Coal / Energy / FirstEnergy / Nuclear Energy

Subsidizing coal and nuclear power plants would not be legal, says PJM

The Davis-Besse nuclear power plant would survive under a U.S. Department of Energy plan to allow plant owner FirstEnergy to sell power into competitive wholesale markets at what it cost to make. The markets now focus on the lowest priced power, a practice that has lowered customer power prices but hurt the owner of large coal and nuclear plants, which cannot compete in today’s markets. (Plain Dealer file )

CLEVELAND — “The independent company that manages competitive wholesale power markets in Ohio and 12 other states believes a federal proposal to subsidize the owners of old nuclear and coal plants is unworkable and would not even be legal.

The U.S. Department of Energy proposal ‘is simply unworkable,’ said Andrew Ott, CEO of PJM Interconnection, in a press conference today. “We believe it is contrary to law.”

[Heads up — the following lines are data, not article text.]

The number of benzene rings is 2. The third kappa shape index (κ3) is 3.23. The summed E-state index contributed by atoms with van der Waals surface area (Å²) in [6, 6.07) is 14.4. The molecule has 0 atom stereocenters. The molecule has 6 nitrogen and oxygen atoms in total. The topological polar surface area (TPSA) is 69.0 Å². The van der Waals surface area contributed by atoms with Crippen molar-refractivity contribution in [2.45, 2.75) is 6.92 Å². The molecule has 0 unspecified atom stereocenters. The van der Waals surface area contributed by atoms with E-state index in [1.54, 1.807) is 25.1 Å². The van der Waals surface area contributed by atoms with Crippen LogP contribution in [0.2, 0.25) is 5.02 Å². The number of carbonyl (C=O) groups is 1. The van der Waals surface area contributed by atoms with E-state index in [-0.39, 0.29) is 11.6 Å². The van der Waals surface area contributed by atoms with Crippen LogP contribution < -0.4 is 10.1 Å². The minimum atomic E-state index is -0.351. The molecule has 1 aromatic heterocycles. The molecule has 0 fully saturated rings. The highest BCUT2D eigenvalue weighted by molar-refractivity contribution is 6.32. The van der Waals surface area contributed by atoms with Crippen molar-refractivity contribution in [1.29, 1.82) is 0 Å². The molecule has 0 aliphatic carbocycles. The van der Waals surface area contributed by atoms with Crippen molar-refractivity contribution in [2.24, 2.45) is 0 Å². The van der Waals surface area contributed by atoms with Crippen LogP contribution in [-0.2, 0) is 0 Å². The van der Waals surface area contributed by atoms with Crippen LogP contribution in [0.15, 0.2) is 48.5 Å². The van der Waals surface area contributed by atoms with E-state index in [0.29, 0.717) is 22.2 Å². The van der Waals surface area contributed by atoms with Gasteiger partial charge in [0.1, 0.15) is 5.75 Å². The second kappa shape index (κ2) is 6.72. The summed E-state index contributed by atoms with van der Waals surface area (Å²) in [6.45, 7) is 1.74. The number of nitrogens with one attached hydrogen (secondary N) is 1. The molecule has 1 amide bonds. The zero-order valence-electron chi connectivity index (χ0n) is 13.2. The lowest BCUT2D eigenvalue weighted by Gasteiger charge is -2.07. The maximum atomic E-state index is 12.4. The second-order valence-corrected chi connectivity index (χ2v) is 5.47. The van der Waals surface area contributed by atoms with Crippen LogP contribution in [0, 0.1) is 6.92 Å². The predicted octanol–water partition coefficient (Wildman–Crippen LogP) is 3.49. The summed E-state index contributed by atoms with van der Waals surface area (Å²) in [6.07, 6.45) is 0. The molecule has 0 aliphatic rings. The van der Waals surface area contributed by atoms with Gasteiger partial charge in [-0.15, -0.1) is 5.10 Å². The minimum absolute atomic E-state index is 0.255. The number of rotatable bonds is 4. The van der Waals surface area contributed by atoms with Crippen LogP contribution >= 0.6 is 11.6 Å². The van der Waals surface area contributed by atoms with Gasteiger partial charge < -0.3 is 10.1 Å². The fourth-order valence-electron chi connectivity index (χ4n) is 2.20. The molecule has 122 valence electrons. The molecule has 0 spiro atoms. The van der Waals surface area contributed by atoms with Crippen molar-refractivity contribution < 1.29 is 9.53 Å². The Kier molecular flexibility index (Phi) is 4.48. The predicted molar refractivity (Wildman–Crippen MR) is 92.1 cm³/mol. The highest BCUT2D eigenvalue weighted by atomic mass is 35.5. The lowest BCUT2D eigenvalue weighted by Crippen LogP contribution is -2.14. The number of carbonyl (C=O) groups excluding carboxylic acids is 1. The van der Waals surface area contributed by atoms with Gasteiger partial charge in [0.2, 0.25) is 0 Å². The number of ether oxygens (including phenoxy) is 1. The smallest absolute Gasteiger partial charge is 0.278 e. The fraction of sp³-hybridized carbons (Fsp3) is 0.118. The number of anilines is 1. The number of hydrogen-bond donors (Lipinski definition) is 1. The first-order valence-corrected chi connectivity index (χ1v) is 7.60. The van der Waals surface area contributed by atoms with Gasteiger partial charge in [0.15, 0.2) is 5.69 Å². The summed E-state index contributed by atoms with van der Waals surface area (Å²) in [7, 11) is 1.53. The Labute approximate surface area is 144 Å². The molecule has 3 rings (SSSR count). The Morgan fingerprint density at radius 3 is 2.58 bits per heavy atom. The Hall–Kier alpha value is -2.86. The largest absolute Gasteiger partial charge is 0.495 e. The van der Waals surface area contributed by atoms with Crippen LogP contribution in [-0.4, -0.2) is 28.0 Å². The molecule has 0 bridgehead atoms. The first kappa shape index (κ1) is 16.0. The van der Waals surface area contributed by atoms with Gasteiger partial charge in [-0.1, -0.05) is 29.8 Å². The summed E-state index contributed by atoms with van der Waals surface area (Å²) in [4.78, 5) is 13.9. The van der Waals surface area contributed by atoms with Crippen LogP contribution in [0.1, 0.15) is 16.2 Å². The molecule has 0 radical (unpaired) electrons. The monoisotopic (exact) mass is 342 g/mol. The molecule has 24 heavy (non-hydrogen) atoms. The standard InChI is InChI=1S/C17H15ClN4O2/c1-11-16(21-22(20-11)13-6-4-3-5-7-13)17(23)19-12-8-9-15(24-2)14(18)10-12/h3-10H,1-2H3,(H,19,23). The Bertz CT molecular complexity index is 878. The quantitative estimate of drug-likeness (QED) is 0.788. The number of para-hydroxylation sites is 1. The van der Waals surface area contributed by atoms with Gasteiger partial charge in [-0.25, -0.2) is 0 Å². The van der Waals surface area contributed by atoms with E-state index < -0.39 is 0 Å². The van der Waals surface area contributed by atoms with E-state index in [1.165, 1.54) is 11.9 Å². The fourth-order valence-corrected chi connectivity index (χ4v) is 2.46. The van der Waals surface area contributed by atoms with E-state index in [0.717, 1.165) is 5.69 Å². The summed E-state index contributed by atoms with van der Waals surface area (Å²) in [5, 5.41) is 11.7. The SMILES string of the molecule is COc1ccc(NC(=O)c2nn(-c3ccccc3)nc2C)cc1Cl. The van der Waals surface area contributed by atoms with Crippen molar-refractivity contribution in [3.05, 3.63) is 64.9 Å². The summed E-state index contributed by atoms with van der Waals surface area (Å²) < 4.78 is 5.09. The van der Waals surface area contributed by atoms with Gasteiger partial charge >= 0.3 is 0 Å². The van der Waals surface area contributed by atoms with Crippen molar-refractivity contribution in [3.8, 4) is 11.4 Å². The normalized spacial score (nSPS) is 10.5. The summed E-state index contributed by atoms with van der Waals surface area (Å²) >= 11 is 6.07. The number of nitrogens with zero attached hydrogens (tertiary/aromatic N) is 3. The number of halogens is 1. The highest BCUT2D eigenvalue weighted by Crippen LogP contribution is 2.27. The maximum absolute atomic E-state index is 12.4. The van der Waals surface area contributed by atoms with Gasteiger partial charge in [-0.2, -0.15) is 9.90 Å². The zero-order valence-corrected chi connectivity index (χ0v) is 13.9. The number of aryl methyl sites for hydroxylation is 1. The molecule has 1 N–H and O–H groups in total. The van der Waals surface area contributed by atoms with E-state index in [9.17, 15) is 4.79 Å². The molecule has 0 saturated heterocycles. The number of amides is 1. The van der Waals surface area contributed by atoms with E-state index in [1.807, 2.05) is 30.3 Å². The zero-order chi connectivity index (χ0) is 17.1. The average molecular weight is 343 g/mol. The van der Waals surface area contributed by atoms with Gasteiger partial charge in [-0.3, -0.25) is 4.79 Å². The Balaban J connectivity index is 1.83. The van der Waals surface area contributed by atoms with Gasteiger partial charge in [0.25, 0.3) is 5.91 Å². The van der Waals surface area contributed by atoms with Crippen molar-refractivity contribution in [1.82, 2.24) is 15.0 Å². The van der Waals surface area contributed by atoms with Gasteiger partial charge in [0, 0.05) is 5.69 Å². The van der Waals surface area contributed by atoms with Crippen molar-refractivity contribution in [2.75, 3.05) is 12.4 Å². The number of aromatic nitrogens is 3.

PJM intends to file formal comments later today with the Federal Energy Regulatory Commission regarding the proposal from the DOE.

The DOE in September, following intense lobbying from the coal industry and from FirstEnergy and other traditional utilities, proposed that FERC require PJM and other grid managers to credit the owners of the big coal and nuclear plants for providing ‘resiliency’ to the grid because they store fuel on-site and run 24 hours a day. They also generate power at higher prices than new gas turbine plants.”

— John Funk, Cleveland Plain Dealer

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